DT 28336 (Hints)

Daily Telegraph Cryptic No 28336 (Hints)

The Saturday Crossword Club
Hosted by Tilsit

+ – + – + – + – + – + – + – +

Greetings from the 07:19 Virgin Pendolino hurtling from Warrington to London, we are running 13 minutes late due to Wigan, nothing specific, just the place.  I’m looking after things for the weekend so I’ll be here tomorrow as well, while BD is having a nice weekend off.

Looking forward to catching up with chums old and new and it should be a grand do.  I have a little surprise for everyone there, not as good as lemon drizzle cake, which I hope will be putting in an appearance as well.

This was a fairly straightforward run today, I’m guessing set by our regular Saturday supremo rather than by Mr Ron.  I was wrong!  It is by Mr Ron!

As is usual for the weekend prize crosswords, an assortment of clues, including some of the more difficult ones, have been selected and hints provided for them.

Most of the terms used in these hints are explained in the Glossary and examples are available by clicking on the entry under “See also”. Where the hint describes a construct as “usual” this means that more help can be found in The Usual Suspects, which gives a number of the elements commonly used in the wordplay. Another useful page is Wolves in Sheep’s Clothing, which features words with meanings that are not always immediately obvious.

A full review of this puzzle will be published after the closing date for submissions.

Some hints follow.

Across

1a           Being enthusiastic with detailed planning after European Union (10)
Probably one of the tougher clues to start with, as it’s a word not normally used in conversation.  OIf you are really mad keen on something you may speak about it ad nauseam (like me and crosswords, quizzes and bridge!) and this is the adjective that describes that.   Take the abbreviation for that organisation we are leaving soonish and add a word that means with detailed planning

6a           Tiny amount of holiday in spring (4)
A double definition for the name of the late spring bank holiday (very big in Wigan) and a slightly more unusual word for a small amount of something.

11a         Writer from old days you style vacuously as flat (9)
The name for a type of an upmarket flat is found by taking something that writes, add how you addressed someone in days gone by as ‘you’ and the word ‘style’ minus its innards (vacuously).

14a         Emergency vehicle dodges around beset by environmentalists (5,7)
The name for one of those old fire engines and the nickname of Diana Moran who used at appear on Breakfast TV is found by rearranging the word ‘dodges’ and putting it inside the name for people who care about the environment.

21a         Nothing in Heart’s broadcast for range of listeners? (7)
I liked this clue with its nice surface reading.  The name for how far you can hear is found by taking the symbol for nothing, and putting it in an anagram of Heart’s.

24a         Stand in sea in disguise that may be put on to fish (9)
A word meaning (with)stand goes before an anagram to give something you put on fish, though I’d rather have it on steak.

27a         Snoop around about small storage space in part of church (10)
A word meaning to poke your nose goes around a short word meaning about + S (small) and a little amount of (computer) storage space.  This gives the name for a part of an English church.

Down

1d           Concentrate? It’s hard after new member of comedy duo comes around (6)
A word that means concentrate as in quantity and quality can be found by  taking the first name of a famous comic double act (not the one with the short fat hairy legs) and placing him around N (new) – add the abbreviation for hard afterwards and all is revealed!  Any excuse to show this….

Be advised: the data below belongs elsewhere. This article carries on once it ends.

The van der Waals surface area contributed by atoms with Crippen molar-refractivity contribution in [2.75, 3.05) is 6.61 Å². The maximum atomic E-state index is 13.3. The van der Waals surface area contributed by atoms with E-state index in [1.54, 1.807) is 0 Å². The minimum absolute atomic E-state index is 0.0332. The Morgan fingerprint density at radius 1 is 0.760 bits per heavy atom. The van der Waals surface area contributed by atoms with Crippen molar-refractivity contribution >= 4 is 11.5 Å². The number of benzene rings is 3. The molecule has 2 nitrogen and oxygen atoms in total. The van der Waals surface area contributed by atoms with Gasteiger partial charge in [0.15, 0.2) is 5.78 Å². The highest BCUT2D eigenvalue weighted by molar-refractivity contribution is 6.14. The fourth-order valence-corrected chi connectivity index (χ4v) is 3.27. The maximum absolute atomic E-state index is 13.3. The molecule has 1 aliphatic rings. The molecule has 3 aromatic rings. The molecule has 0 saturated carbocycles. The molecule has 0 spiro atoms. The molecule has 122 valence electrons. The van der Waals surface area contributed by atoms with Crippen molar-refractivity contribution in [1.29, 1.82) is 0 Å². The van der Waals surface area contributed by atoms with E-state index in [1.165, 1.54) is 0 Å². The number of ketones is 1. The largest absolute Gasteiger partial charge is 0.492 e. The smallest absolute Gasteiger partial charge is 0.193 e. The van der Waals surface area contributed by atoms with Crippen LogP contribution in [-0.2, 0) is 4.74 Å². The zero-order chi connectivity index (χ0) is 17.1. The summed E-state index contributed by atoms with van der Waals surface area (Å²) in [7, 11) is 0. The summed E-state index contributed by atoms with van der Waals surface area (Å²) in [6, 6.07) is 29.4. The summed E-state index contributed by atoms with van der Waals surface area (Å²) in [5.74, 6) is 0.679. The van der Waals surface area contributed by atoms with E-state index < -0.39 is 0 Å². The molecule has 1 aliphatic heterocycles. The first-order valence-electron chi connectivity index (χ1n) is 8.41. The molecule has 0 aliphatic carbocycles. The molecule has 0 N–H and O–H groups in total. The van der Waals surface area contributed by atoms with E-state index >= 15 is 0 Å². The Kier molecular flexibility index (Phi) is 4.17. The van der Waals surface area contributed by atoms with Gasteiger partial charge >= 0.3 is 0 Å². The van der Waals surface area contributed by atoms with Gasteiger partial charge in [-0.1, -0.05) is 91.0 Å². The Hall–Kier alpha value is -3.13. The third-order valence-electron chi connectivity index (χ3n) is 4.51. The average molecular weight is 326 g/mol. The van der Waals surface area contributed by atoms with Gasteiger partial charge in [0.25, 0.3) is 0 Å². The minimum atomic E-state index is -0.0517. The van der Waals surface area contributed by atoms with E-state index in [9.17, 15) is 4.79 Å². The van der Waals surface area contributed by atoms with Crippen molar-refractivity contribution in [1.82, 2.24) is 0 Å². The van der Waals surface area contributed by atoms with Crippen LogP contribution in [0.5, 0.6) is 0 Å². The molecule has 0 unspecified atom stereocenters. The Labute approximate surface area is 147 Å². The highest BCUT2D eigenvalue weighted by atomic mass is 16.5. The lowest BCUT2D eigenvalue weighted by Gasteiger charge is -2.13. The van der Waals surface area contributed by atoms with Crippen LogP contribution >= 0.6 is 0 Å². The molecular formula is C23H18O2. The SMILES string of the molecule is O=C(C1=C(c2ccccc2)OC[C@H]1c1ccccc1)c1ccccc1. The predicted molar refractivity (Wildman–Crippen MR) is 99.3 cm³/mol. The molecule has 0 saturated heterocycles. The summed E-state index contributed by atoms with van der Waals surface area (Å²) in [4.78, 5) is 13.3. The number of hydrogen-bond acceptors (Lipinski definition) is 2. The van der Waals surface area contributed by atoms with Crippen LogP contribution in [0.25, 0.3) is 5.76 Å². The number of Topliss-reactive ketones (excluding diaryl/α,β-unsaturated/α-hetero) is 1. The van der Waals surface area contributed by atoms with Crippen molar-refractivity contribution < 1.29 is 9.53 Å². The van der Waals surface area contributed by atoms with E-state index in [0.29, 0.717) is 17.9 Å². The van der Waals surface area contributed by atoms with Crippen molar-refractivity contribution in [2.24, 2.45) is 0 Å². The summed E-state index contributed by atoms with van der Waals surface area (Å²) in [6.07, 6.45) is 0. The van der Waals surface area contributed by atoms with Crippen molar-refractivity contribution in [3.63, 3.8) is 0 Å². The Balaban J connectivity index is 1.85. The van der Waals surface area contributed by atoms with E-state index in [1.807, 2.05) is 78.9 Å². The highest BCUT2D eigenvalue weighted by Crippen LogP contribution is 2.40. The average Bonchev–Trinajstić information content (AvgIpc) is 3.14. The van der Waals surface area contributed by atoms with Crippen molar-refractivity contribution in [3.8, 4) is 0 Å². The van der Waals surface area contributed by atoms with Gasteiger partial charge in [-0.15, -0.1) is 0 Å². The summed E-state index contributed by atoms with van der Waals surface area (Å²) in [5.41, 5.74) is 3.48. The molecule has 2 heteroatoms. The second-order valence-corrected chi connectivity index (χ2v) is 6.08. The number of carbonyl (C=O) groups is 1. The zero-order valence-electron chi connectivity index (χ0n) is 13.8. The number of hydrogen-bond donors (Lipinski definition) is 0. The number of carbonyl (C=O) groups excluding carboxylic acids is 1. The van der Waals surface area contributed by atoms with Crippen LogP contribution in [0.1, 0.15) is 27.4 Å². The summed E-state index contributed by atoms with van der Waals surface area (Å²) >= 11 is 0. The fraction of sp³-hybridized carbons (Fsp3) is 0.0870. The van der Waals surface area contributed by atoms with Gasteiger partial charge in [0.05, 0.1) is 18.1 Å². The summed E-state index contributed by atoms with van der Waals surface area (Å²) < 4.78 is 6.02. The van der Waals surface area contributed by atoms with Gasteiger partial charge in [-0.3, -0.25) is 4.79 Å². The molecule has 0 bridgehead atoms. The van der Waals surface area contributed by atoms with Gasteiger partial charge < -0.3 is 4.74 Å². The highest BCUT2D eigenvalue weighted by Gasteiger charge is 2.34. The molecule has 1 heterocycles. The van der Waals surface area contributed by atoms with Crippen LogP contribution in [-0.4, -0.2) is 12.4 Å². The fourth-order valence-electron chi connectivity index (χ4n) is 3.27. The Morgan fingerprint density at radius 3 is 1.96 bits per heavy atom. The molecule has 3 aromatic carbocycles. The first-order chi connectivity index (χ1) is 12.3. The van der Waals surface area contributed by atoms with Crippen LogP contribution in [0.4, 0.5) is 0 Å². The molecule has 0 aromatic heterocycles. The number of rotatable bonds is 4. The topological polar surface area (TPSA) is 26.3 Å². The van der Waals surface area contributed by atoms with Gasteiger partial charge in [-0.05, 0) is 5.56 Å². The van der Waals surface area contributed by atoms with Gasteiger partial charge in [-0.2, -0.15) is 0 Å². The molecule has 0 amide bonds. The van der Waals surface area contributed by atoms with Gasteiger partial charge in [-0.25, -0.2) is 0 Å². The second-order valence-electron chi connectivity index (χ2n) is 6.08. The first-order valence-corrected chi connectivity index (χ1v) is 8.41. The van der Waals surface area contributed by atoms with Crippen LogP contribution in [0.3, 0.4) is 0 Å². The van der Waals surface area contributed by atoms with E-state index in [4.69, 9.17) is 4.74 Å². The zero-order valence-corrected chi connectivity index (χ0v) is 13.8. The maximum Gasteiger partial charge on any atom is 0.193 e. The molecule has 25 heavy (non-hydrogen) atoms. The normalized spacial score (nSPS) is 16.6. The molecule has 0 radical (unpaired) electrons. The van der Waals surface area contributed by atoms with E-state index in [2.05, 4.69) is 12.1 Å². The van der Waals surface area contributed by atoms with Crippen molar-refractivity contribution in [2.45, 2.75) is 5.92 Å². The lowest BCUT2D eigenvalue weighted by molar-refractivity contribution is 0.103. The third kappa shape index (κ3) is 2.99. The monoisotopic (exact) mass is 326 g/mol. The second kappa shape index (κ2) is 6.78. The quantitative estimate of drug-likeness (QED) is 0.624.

The Beeb won’t let me put Shirley Bassey up but this will do!

4d           One with special powers ahead with the Queen carried by prancing horse (9)
A word meaning ahead or rising goes before the abbreviation for Her Maj and put all this inside an anagram (prancing) of HORSE to give someone you will believe can fly and save the world.

9d           Olympic cyclist’s father makes a stack in Scotland (3,3,3,2,3)
A cryptic way of describing Sir Chris’ dad is the name of a famous landmark in the very north of Scotland.

15d         Like a coward clutching contents of till — innocent? (9)
How you would describe someone without courage or lacking bravery needs IL (the contents, innards of TILL) to give a word meaning innocent.

17d         Inexperienced traitors shot up by southern defence system (4,4)
A word meaning inexperienced, often applied to recruits, and a word for traitors are both reversed and then take S (southern) to give Ronald Reagan’s missile defence system.  Oh, and a famous film featuring the trials and tribulations of the Skywalker family!

22d         One making effort right to break rank (5)
A word for someone having a go is found by taking R (right) and putting it inside a world for a line or level.

Now play nicely while we are all away and remember we’ll be popping in to put people who give more answers away on the naughty step.  And there’ll be no lemon drizzle cake for you.  See you tomorrow!

The Crossword Club is now open.


Could new readers please read the Welcome post and the FAQ before posting comments or asking questions about the site.

As this is a Prize crossword, please don’t put any ANSWERS, whether WHOLE, PARTIAL or INCORRECT, or any ALTERNATIVE CLUES in your comment. If in doubt, leave it out!

Please read these instructions carefully – they are not subject to debate or discussion. Offending comments may be redacted or, in extreme cases, deleted. In all cases the administrator’s decision is final.


The Quick Crossword pun: pun+will+be=here


74 responses to “DT 28336 (Hints)

  1. Presumably this nice piece of cake will not have caused worsening of any sore heads being nursed by last night’s cruciverbal revellers however only cure would be a hair of the dog! Fav has to be 9d. Thanks “Saturday Supremo” and Tilsit. Cheers and have fun gang.

  2. This was very simple and straightforward, as usual for a Saturday prize – a fun, unchallenging crossword. 14a and 9d might be a big difficult for some – you either know them or you don’t. I though the use of the same intersecting part-word in 11a and 7d was a bit amateurish (that’s assuming I’ve got both answers right). 1.5*/2.5*.